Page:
Thursday, October 28, 2010
I think I've said here before that my food passion lies in fermentation. Oh, the wonders that microbes perform on ordinary food!
At any one time in my kitchen you can usually find various fermented vegetables, sourdough, many permutations of cultured milk (we're currently addicted to "greek style" goat milk yogurt), kombucha, water/juice kefir, cheese, and homebrew.
I had to buy some cabbages this year because mine did poorly in the garden. We had piles of green beans, so I lacto-pickled lots of those (literally gallons), and while those are my favorite pickle, we just couldn't do without some kraut. (Ooops, my German roots are showing... not that we ate it growing up or anything, but it must be in my blood-- kraut and beer!)
So I bought a half-dozen cabbages from a near-by farmer. Who, incidentally, I will probably not patronize again. I asked her if she sprayed her cabbages (like I didn't already know the answer...). "Yup" she answered, "everybody does." I knew that. I asked what she used. "Same stuff the organic people use." she said, curtly. "The government's always changing the organic standards. There are all kinds of sprays on organics." Grrr. She wasn't really being mean, exactly, but she was totally talking down to me. Okay, lady, I get that you have issues with organic labling, and heck, so do I. But you're not going to solve any problems by being condescending about it. I think she pretty much assumes that I was just an uninformed city-slicker who had bought into the organic hype. As it happens, I have a particular interest in agriculture (not that I know much, but I think I know a few things...). I honestly don't care if something is "organic" according to government-imposed standards, I just don't want chemicals and GMOs in my food. I'd honestly rather buy from conscientious local producers who do the best they can than from government-regulated organic producers.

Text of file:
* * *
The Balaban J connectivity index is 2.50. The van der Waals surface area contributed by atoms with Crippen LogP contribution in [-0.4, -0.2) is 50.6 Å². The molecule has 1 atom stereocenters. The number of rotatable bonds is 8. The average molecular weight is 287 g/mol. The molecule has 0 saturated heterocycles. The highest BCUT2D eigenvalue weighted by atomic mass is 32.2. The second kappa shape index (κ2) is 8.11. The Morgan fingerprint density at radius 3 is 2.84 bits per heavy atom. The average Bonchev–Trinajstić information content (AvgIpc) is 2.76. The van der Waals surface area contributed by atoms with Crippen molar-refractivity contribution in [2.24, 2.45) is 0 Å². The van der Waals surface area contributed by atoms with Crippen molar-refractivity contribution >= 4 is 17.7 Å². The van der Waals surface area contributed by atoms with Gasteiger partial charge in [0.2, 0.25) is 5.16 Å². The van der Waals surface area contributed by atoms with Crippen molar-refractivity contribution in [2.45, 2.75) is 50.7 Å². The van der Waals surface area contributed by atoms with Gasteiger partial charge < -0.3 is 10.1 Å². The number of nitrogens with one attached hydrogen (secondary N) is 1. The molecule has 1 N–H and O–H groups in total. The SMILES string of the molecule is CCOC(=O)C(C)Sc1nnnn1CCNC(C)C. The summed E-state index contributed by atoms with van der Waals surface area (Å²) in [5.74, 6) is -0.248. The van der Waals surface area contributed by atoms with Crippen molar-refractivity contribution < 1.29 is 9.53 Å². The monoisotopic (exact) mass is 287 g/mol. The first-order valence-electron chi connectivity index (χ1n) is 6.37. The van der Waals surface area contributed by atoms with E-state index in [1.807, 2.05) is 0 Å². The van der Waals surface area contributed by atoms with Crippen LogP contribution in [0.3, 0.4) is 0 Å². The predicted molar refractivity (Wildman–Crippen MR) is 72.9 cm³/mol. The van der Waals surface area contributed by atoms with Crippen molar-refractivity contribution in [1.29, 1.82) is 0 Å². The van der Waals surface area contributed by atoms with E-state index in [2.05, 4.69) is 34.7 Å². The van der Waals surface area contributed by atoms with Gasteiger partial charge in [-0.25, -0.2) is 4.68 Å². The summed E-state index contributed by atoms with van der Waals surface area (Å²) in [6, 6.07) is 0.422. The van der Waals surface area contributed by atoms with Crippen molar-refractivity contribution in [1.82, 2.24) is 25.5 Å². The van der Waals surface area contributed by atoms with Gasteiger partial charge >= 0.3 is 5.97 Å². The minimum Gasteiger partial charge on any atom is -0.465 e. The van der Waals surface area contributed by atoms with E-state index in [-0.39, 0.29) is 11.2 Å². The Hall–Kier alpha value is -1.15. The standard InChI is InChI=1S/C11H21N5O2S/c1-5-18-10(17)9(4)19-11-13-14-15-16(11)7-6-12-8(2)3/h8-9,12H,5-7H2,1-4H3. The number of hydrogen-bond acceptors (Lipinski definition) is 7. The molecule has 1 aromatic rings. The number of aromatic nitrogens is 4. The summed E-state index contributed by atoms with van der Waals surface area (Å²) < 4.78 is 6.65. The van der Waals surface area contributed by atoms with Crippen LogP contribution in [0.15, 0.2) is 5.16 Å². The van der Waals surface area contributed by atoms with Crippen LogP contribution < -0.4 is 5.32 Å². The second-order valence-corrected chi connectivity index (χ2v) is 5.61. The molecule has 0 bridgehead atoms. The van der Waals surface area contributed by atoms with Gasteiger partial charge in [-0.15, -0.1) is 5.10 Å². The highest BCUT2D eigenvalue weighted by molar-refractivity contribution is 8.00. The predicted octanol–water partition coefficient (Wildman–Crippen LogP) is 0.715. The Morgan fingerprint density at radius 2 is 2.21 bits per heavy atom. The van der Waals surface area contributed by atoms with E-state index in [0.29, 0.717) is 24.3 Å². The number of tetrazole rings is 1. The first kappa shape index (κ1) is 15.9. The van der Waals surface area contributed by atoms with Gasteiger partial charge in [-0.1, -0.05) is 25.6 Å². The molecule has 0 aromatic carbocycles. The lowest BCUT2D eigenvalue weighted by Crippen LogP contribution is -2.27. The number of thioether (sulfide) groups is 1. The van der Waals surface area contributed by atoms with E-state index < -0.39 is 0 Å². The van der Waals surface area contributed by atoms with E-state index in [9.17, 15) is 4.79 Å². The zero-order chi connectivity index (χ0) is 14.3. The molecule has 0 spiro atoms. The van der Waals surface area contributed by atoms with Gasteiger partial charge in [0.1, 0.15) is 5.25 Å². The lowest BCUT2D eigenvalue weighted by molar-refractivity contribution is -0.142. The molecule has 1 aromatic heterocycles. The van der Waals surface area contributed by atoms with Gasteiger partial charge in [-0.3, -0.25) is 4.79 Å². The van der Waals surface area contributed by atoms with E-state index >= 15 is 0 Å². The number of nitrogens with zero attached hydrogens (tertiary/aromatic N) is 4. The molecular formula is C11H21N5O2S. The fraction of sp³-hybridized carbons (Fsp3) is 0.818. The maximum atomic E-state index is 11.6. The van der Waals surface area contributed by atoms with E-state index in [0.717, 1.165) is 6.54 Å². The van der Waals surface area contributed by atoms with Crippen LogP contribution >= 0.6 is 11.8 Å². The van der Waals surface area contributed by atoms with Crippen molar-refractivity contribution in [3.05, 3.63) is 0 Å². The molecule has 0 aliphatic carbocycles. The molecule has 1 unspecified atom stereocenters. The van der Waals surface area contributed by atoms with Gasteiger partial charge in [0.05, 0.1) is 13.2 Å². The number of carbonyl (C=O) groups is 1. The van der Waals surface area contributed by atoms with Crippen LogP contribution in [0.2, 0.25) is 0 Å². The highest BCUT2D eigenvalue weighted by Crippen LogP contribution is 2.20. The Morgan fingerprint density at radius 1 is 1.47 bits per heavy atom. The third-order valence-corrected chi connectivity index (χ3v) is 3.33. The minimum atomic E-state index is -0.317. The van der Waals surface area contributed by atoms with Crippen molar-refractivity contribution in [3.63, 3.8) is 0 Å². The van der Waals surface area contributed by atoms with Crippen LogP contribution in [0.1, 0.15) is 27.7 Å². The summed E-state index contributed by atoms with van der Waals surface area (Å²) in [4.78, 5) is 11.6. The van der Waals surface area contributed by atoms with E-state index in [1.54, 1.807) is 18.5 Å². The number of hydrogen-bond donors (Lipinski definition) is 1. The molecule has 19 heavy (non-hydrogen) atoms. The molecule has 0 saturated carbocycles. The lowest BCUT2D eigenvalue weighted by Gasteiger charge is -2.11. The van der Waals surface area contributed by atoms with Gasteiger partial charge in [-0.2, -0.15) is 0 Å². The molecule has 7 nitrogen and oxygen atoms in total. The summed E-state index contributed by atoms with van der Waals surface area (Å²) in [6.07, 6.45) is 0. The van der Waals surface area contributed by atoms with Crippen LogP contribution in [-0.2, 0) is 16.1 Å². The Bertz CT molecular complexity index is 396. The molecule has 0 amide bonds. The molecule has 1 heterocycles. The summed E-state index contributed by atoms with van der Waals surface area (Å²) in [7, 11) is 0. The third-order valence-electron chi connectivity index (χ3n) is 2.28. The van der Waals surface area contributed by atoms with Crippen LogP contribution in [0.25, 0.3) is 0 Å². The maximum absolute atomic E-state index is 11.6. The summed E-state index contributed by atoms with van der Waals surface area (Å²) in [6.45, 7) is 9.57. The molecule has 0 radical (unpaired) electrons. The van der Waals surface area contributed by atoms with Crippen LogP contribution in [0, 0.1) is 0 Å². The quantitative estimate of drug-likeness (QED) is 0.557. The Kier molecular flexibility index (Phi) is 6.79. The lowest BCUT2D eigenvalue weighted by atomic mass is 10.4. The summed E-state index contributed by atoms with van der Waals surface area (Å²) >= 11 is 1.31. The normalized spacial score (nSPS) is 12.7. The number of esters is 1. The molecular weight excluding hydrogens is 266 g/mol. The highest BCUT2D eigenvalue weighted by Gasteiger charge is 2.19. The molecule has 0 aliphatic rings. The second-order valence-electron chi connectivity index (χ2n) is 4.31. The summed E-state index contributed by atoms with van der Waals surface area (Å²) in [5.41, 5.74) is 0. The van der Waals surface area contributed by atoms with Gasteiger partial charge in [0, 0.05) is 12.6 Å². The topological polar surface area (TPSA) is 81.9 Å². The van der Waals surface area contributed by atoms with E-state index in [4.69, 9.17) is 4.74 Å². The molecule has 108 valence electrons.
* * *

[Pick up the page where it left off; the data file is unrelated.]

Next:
Um... I probably had better arrest this rabbit-trail before I get into a tirade...
Anyway, I bought the cabbages, because it's next to impossible to get unsprayed stuff around here, and the kraut was calling to me. But I kinda wish I had engaged her on the subject (but we were in a hurry) and I probably won't go back.
Point is, I have lots of fermenty things going on right now.
Yesterday, Nathan and Jonah went to an Amish neighbor's cider pressing. They had a trailer-load of apples and to press in their giant press, so my guys went to procure some cider for us. For 30 bucks we got 15 gallons of fresh, raw cider, and a big box of apples. I spent the afternoon starting hard cider and vinegar.
I don't have enough airlocks for all my bottles, so I use balloons. This gives the added entertainment of watching the balloons inflate by the sheer power of yeastie beasties. As I type this, the balloons are huge, even after being vented a couple of times today. I think, though, that I'd like to get my hands on some better equipment eventually (though you can't beat this for economy! Those jugs were all free, so I've spent next to nothing on equipment.). I'm thinking I really should go over to a bucket-fermenter system, and it'd be nice to measure alcohol content as well.
I figure that in a few weeks I'll be bottling 26-28 pints of hard cider for a total cost about about $12. Maybe even $10. That is WAY cheaper than beer. And my husband is very happy with the prospect of cheap, high-quality booze.
I've got some cider in the freezer, and more in the spare fridge to deal with yet. I think I'm going to do some cider kefir and I'd like to experiment with cyser-- apple mead made by adding honey and yeast to raw cider and fermenting. Sounds yummy to me!
Needless to say, I do have fun.
Evan, however, got a little bored with all my fermenting yesterday, and konked out on the floor.